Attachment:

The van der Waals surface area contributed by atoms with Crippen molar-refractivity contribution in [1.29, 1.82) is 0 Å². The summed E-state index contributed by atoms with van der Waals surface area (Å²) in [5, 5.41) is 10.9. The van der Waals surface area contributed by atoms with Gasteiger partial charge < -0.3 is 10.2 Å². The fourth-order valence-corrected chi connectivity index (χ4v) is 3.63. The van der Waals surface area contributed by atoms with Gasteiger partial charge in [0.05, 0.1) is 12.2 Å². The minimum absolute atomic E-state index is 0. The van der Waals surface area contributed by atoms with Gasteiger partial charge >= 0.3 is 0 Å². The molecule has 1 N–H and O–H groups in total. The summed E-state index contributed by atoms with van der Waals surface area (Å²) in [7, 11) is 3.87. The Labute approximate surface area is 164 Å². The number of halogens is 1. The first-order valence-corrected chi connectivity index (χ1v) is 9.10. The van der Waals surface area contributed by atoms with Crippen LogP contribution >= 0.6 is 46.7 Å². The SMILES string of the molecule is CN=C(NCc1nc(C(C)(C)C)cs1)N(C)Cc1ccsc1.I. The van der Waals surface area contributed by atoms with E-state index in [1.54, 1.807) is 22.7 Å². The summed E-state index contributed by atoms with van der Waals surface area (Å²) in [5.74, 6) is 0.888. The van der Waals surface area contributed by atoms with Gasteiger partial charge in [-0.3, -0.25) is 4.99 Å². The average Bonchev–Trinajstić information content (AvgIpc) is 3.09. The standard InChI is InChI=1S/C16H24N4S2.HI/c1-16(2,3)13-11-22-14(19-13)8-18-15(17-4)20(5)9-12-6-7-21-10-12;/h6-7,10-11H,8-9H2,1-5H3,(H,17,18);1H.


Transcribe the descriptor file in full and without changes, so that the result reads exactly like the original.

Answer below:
The van der Waals surface area contributed by atoms with Crippen molar-refractivity contribution in [1.29, 1.82) is 0 Å². The summed E-state index contributed by atoms with van der Waals surface area (Å²) in [5, 5.41) is 10.9. The van der Waals surface area contributed by atoms with Gasteiger partial charge < -0.3 is 10.2 Å². The fourth-order valence-corrected chi connectivity index (χ4v) is 3.63. The van der Waals surface area contributed by atoms with Gasteiger partial charge in [0.05, 0.1) is 12.2 Å². The minimum absolute atomic E-state index is 0. The van der Waals surface area contributed by atoms with Gasteiger partial charge >= 0.3 is 0 Å². The molecule has 1 N–H and O–H groups in total. The summed E-state index contributed by atoms with van der Waals surface area (Å²) in [7, 11) is 3.87. The Labute approximate surface area is 164 Å². The number of halogens is 1. The first-order valence-corrected chi connectivity index (χ1v) is 9.10. The van der Waals surface area contributed by atoms with Crippen LogP contribution >= 0.6 is 46.7 Å². The SMILES string of the molecule is CN=C(NCc1nc(C(C)(C)C)cs1)N(C)Cc1ccsc1.I. The van der Waals surface area contributed by atoms with E-state index in [1.54, 1.807) is 22.7 Å². The summed E-state index contributed by atoms with van der Waals surface area (Å²) in [5.74, 6) is 0.888. The van der Waals surface area contributed by atoms with Gasteiger partial charge in [-0.3, -0.25) is 4.99 Å². The average Bonchev–Trinajstić information content (AvgIpc) is 3.09. The standard InChI is InChI=1S/C16H24N4S2.HI/c1-16(2,3)13-11-22-14(19-13)8-18-15(17-4)20(5)9-12-6-7-21-10-12;/h6-7,10-11H,8-9H2,1-5H3,(H,17,18);1H.